Leading us blindly in East Africa
June 19, 2007
In his State-of-the-Nation address on June 21, President Yoweri Museveni emphasised the need for regional integration reasoning that the advantages of such a grouping far outweigh the disadvantages.The 5th extra-ordinary summit of East African Community (EAC) heads of state and council of ministers which was opened in Kampala yesterday admitted two new member states: Rwanda and Burundi, to broaden and consolidate the benefits that come with regional political and trading blocs. As the heads of state re-examined their commitment and the progress made towards regional integration; they needed also to reflect on the provisions of the East African treaty which in the most obligatory language, require the Partner States to implement a dispensation of constitutionalism, democracy and good governance. The governments of the member states are also under a legal obligation to ensure the rule of law, and the protection and promotion of human rights in accordance with the provisions of the African Charter on Human and Peoples’ Rights.These obligations require that the process of enactment or amendment of the Treaty, its Protocols or any legislation subsidiary to them are lawful and do not infringe the Treaty or laws made under it, or national constitutions or laws, or settled principles of international law.It is now trite international law that the process of enactment or amendment of a Treaty, is people-driven, consultative and participatory. Peremptory (decisive) norms of international law call for enactment and amendments of treaties to be made in good faith - to strengthen, and not weaken, the organs, programmes and processes for which they are sought. In other words the principle of public consultation in Treaty reform or amendment is fundamental. One of the key issues that was addressed by the heads of government at the EAC Kampala meet is the recent illegal amendments to the EAC treaty which have since been challenged in court by the East African Law Society. Unfortunately, the EAC heads of state endorsed the illegal changes in the Treaty’s provisions.The purported amendments contravened the provisions of the Treaty itself since no wide consultations were made by the three governments. Indeed, the net effect of such illegal amendments will be to imperil the very life of the East African Community.The East African Law Society is on record that the process of amending the Treaty should be carried out according to the provisions of the Treaty. The regional lawyers’ body has noted that the amendments to the Treaty are aimed at creating avenues in which judges of the East African Court of justice (Eacj) could illegally be sacked, thereby undermining the institution of justice within the Community. Traditionally, ratification of international legal instruments such as treaties, conventions, protocols that legally bind nations for common purpose is the preserve of presidents and their ministers. However, this practice `has been abused by governments that opt to ignore the broader interests of the people they govern when entering into international and regional treaties.Because of these underlying problems associated with the unlimited powers of the Executive (the presidents and their ministers) to commit their countries to international obligations, the Kenyan parliament has recently wrested that power from Cabinet.In a bold move, the Kenyan parliament argued that agreements that bind the country in whichever manner must be endorsed and ratified in parliament by the people’s elected and nominated representatives. This should be the practice and the other member states in the community (including Uganda) should follow suit. It is also about time now that a general review of the East African Treaty is carried out by the three governments in a democratic manner involving all the peoples of East Africa. Some of the provisions of the Treaty are contradictory in nature and need revision. Take for instance the issue of having the sitting justices of the East African Court of Justice retaining their positions as judges in their respective countries of origin. This doesn’t only create a situation where there is conflict of interest but the judges are exposed to coercion and intimidation by the partner states. This is not good for justice.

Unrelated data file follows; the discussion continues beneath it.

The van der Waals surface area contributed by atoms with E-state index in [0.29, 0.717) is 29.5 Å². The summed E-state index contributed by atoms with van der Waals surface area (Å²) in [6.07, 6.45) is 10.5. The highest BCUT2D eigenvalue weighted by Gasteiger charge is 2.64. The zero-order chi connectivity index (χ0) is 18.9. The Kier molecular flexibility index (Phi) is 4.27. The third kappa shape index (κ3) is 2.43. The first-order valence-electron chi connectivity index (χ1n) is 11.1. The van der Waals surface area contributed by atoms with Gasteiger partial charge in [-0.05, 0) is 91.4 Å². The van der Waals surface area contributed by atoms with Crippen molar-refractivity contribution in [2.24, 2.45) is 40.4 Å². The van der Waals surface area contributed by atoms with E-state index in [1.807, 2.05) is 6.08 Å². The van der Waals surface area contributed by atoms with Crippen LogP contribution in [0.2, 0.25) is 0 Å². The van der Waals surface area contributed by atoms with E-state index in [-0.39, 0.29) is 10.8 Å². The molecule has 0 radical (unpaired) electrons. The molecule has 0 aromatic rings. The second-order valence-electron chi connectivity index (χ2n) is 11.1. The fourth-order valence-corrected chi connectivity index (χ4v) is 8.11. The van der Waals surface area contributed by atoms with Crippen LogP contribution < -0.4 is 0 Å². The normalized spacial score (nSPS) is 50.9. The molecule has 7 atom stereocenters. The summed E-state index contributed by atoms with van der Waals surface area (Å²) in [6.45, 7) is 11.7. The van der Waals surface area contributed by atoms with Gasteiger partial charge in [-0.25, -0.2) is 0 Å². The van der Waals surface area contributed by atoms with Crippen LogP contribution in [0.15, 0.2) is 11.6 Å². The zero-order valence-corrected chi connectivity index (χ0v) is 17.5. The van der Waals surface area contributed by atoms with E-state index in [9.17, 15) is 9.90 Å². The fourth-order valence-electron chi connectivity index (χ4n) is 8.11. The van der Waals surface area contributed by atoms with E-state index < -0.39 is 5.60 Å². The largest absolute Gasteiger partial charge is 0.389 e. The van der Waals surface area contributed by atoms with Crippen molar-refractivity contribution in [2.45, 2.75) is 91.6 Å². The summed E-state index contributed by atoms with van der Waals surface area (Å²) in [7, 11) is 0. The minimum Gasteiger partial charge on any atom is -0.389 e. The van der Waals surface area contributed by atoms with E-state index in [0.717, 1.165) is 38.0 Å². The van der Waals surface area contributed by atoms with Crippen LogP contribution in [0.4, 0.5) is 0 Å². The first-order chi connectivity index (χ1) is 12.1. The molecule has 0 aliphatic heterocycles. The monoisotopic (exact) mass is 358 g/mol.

Next week: The law on corruption should be enforced to the letter.
The writer is a Journalist/Advocate email@example.com 43 46 77